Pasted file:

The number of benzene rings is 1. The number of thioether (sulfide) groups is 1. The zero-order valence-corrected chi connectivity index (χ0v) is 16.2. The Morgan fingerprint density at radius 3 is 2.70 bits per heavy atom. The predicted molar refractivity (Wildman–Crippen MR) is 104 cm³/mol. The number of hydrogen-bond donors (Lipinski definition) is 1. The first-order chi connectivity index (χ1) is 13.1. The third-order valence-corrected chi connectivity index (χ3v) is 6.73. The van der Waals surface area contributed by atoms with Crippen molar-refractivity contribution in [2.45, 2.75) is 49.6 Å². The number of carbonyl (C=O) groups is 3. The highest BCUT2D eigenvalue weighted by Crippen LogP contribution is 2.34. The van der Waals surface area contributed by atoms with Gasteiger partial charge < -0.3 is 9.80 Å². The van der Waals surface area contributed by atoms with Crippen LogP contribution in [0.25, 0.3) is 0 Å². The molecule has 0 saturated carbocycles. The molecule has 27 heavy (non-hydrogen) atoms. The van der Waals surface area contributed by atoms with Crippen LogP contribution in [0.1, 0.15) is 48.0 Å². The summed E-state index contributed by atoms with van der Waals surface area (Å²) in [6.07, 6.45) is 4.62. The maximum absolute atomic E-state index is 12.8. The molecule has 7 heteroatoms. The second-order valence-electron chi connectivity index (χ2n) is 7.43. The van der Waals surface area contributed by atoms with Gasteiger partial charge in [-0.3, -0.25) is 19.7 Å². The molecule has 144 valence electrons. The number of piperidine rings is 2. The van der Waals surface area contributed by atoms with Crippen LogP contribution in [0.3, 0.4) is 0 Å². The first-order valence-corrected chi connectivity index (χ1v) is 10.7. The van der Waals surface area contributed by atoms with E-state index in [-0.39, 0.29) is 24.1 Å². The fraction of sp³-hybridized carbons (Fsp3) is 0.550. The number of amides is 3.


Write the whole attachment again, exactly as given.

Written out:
The number of benzene rings is 1. The number of thioether (sulfide) groups is 1. The zero-order valence-corrected chi connectivity index (χ0v) is 16.2. The Morgan fingerprint density at radius 3 is 2.70 bits per heavy atom. The predicted molar refractivity (Wildman–Crippen MR) is 104 cm³/mol. The number of hydrogen-bond donors (Lipinski definition) is 1. The first-order chi connectivity index (χ1) is 13.1. The third-order valence-corrected chi connectivity index (χ3v) is 6.73. The van der Waals surface area contributed by atoms with Crippen molar-refractivity contribution in [2.45, 2.75) is 49.6 Å². The number of carbonyl (C=O) groups is 3. The highest BCUT2D eigenvalue weighted by Crippen LogP contribution is 2.34. The van der Waals surface area contributed by atoms with Gasteiger partial charge < -0.3 is 9.80 Å². The van der Waals surface area contributed by atoms with Crippen LogP contribution in [0.25, 0.3) is 0 Å². The molecule has 0 saturated carbocycles. The molecule has 27 heavy (non-hydrogen) atoms. The van der Waals surface area contributed by atoms with Crippen LogP contribution in [0.1, 0.15) is 48.0 Å². The summed E-state index contributed by atoms with van der Waals surface area (Å²) in [6.07, 6.45) is 4.62. The maximum absolute atomic E-state index is 12.8. The molecule has 7 heteroatoms. The second-order valence-electron chi connectivity index (χ2n) is 7.43. The van der Waals surface area contributed by atoms with Gasteiger partial charge in [-0.3, -0.25) is 19.7 Å². The molecule has 144 valence electrons. The number of piperidine rings is 2. The van der Waals surface area contributed by atoms with Crippen LogP contribution in [0.3, 0.4) is 0 Å². The first-order valence-corrected chi connectivity index (χ1v) is 10.7. The van der Waals surface area contributed by atoms with E-state index in [-0.39, 0.29) is 24.1 Å². The fraction of sp³-hybridized carbons (Fsp3) is 0.550. The number of amides is 3.